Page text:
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All In A Day’s Work

All In A Day’s Work (photo)

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Seen one, you’ve seen them all. That may be how you feel about zombie movies, but not me. I’ve been a happy, all-but-credulous consumer of the genre going as far back as the Val Lewton-Jacques Tournier gothic romance “I Walked With a Zombie” through George A. Romero’s epic “Living Dead” cycle of gory, apocalyptic satires of consumer culture. Matters not to me if the socio-political context is obtrusively embedded into its storyline (as in Romero’s “Dawn of the Dead”) or if you have to bring whatever metaphorical baggage you can find to the party (“28 Days Later”). There are those who prefer vampires, psycho slashers, business executives or other marauding specters of our cinematic subconscious — I’m of the zombie species of horror freak.

I will admit, however, to some advance trepidation about “Pontypool” when I heard that Bruce McDonald’s zombies-in-the-Great-White-North movie unapologetically wears its social commentary on its stormy freakazoid sleeve. Its thematic premise seems to have spawned from William S. Burroughs’ notion of language as a malignancy, a “virus from outer space.” Knowing this makes you wish for even a little of Burroughs’ antic energy to dispel “Pontypool’s” dank, portent-laden staginess. But the movie sustains its momentum briskly enough to keep your head in the game, even when it decides to big-foot its ideas at the expense of real jolts.

So if we can’t have Burroughs’ whack-job clinician Doctor Benway, we’ll gladly settle for Stephen McHattie, decked out in seedy cowboy regalia, as Grant Mazzy, an Imus-esque shock jock who’s been exiled from the big city markets to the movie’s eponymous Ontario backwater. Condemned to a morning drive-time routine of small-town ephemera, Mazzy keeps trying to juice things up with veiled innuendo against the local cops and the occasional quote from Norman Mailer or Roland Barthes. His engineer, a winsome Army veteran named Laurel Ann (Georgina Riley) digs the older man’s shticks while his world-weary producer Sydney (Lisa Houle) wishes he’d stick to what the locals need as opposed to what will titillate them.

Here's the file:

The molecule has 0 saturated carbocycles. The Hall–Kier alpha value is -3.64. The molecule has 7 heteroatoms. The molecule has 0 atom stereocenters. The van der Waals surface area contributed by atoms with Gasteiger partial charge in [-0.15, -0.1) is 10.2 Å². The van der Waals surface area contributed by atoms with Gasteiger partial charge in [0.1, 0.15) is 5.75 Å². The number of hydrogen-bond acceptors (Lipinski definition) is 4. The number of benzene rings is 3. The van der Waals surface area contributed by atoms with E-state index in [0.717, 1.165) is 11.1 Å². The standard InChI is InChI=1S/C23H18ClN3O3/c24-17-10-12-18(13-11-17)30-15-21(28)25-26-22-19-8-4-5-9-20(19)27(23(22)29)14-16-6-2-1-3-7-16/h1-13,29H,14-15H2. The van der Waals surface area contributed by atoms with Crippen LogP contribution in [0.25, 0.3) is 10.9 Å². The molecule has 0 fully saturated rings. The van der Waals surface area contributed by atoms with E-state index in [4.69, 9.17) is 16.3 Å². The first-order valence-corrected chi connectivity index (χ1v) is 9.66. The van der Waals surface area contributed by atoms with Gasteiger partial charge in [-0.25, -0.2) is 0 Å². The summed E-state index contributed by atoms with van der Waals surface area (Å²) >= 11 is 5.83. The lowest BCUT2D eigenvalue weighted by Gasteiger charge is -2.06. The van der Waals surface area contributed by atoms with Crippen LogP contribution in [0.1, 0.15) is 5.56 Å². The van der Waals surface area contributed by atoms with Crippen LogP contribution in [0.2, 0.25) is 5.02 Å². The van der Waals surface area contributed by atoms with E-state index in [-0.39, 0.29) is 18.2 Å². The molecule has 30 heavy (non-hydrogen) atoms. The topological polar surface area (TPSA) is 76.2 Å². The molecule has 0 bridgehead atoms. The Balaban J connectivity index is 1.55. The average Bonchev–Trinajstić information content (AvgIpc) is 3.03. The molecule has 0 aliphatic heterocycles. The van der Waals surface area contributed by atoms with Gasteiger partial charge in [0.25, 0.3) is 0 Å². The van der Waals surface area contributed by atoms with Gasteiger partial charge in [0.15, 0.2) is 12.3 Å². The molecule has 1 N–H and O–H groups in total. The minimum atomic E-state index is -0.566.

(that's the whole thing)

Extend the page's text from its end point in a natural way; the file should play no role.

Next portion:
In the midst of this argument (the kind I remember from the back end of my newspaper days), details of an honest-to-God catastrophe ooze into the church-basement studio. There are hordes of desperately violent citizens cannibalizing each other and whoever happens to be unfortunate enough to drive into Pontypool. Explicit details are elusive to both the radio crew and the movie’s audience, but it becomes apparent that the source of infection isn’t anything toxic, radioactive or alien. It’s a tic in the English language that sticks words in its victims’ mouths to the point where they have to bite someone else really hard.

05282009_pontypool1.jpgParaphrasing George Carlin, anyone who has likewise been frustrated with the real-life debasement of public discourse, especially via the airwaves, doesn’t have to be Fellini or, for that matter, Cronenberg to figure out “Pontypool”‘s agenda. That the afflicted are to vapid baby talk or meaningless techno-babble literally hammers the message home to those with all-too-vivid memories of the last decade. Still, McDonald’s movie isn’t so caught up in its anti-bullshit fulminations that it misplaces its wit – as with Sydney’s off-the-cuff benediction towards a plague victim that discloses his unsavory character flaw. “Pontypool” is no “Dawn of the Dead” much less “Shaun of the Dead” (loved that one, too). But it’s a gnarly, affecting little goof that barely manages to keep its impulses toward gratuitous profundity at bay. Gratuitous violence? Sorry, you’ll have to check out Sam Raimi’s non-zombie “Drag Me to Hell” for the joy-buzzer shocks for which we zombie-connoisseurs shall forever pine.



Reminders that the ’90s were a thing

"The Place We Live" is available for a Jessie Spano-level binge on Comedy Crib.

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Unless you stopped paying attention to the world at large in 1989, you are of course aware that the ’90s are having their pop cultural second coming. Nobody is more acutely aware of this than Dara Katz and Betsy Kenney, two comedians who met doing improv comedy and have just made their Comedy Crib debut with the hilarious ’90s TV throwback series, The Place We Live.

IFC: How would you describe “The Place We Live” to a fancy network executive you just met in an elevator?

Dara: It’s everything you loved–or loved to hate—from Melrose Place and 90210 but condensed to five minutes, funny (on purpose) and totally absurd.

IFC: How would you describe “The Place We Live” to a drunk friend of a friend you met in a bar?

Betsy: “Hey Todd, why don’t you have a sip of water. Also, I think you’ll love The Place We Live because everyone has issues…just like you, Todd.”


IFC: When you were living through the ’90s, did you think it was television’s golden age or the pop culture apocalypse?

Betsy: I wasn’t sure I knew what it was, I just knew I loved it!

Dara: Same. Was just happy that my parents let me watch. But looking back, the ’90s honored The Teen. And for that, it’s the golden age of pop culture. 

IFC: Which ’90s shows did you mine for the series, and why?

Betsy: Melrose and 90210 for the most part. If you watch an episode of either of those shows you’ll see they’re a comedic gold mine. In one single episode, they cover serious crimes, drug problems, sex and working in a law firm and/or gallery, all while being young, hot and skinny.